Bermuda Phyllosc-DSC_9675 The Bermuda Arctic Warbler– best fit kennicotti...   XC140995-Arctic Warbler2013-6-9-3 kennicotti 2 kennicotti Arctic Warbler XC140993-Arctic Warbler2013-6-9-1 kennicotti 4 kennicotti Arctic Warbler. Sonagram and sound virtually identical to Bermuda phyllosc. XC140994-Arctic Warbler2013-6-9-2 kennni 94kennicotti Arctic Warbler- some recordings contain single notes too


Akihiro Sakuma from Japan kindly commented as follows::

Oh! It’s very difficult to identify what ‘ Arctic Warbler ‘.
But for me  it seems to be ‘kennicotti ‘.

‘borealis‘ upperparts  are more dark green colour and underparts dusky
without yellowish, and also some streaks on its breast.
But this ‘Arctic Warbler’ s underparts yellowish and without streaks on its

‘examinudus’ also has yellowish underparts but is not smart proportion like
this ‘Arctic Warbler’
And this ‘Arctic Warbler’ call is not like ‘examinandus’ ( Kamchatka Leaf

So I think this  Arctic Warbler ‘ is  ‘kennicotti ‘,  and  as  its
underparts and supercilium are yellowish, it seems to be 1st winter .

Bermuda Phyllosc-DSC_9691

Northern Bullfinch at Filey

Rare anyway. Rarer in Spring

We don’t get many ‘Northern’ nominate Bullfinches in Britain. Usually in the autumn during an invasion year. To get one in spring is even more special. This bird was only seen in flight yesterday, and heard giving the ‘trumpet call’. The call is exclusive to birds of northern/ eastern origin… isn’t it?

Mark Pearson describes the encounter at Filey , North Yorkshire on 17th April 2014:

“I heard it before I saw it, and to be honest thought “what the hell’s that?” before looking east and clocking it as a male Bullfinch gunning up the coast in a strong south-westerly. It called at least three times, the classic toy trumpet (apparently diagnostic) of Northern on each occasion. No luxuries of comparison of course, but it did indeed look suitably big, chunky and brutish.




Mike Dilger at 2014 Spurn Migration Festival

Mike Dilger will be attending 2014 Spurn Migration Festival

Mike Dilger, a familiar face to our screens making regular appearances as a wildlife reporter for the BBC One Show and Inside Out, along with presenting natural history programmes such as Urban Jungle, will be at the 2014 Spurn Migration Festival.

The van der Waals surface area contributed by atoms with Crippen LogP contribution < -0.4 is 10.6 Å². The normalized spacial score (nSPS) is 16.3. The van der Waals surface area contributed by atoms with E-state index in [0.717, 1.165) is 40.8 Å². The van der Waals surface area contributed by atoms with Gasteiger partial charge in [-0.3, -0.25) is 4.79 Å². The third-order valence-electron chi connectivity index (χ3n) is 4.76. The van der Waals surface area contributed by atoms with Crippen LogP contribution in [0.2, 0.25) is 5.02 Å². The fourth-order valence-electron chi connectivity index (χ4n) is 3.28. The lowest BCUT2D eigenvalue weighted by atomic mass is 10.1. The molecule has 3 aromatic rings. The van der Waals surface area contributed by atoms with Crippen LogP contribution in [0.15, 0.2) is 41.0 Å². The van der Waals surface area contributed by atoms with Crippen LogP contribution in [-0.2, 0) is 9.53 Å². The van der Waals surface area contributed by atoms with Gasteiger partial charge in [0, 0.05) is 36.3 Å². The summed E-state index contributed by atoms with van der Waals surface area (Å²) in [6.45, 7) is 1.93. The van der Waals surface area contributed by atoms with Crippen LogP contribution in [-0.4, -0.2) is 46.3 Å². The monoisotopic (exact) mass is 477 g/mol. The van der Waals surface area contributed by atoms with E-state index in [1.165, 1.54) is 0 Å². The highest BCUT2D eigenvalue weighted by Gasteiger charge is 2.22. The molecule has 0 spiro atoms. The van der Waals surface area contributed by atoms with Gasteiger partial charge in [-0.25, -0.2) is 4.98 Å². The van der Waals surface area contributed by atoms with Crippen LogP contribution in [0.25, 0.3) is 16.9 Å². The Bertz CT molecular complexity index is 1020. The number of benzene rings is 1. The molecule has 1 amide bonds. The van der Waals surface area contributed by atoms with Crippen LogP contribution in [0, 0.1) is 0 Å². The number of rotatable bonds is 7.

Spurn Migration Festival one

Mike has just recently accepted the position of Patron at the Spurn Bird Observatory and shall be welcoming festival ticket holders during his informative evening lecture at Westmere Farm on Saturday and accompanying several guided walks throughout the weekend.

Mike said: “I’m really excited about being able to join the Spurn Migration Festival this year. As a passionate naturalist I have birded in a huge range of countries but Spurn’s epic peninsula during the autumn bird migration is spectacular and certainly something every naturalist should witness for themselves.Mike dilger

Scarce species such as Balearic, Manx and Sooty Shearwaters along with Red-Backed Shrike, Wryneck and Common Rosefinch were all seen at last years festival so I’m looking forward to see what this year will have in store for us. But if none of those species ring any bells don’t worry, the festival caters for all abilities and provides the perfect place to learn.”

Tickets on Sale: from 28th April 

The Spurn Migration Festival runs from the 5th – 7th September 2014. Tickets will be going on sale on the 28th April and the prices are as follows: £14 for a day ticket, £21 for the weekend ticket and £8 for the evening lecture with delicious hog roast. Inquiries have already been coming in…

The event is hosted by Spurn Bird Observatory and Yorkshire Wildlife Trust in partnership with Birding Frontiers and Westmere Farm.

road to spurn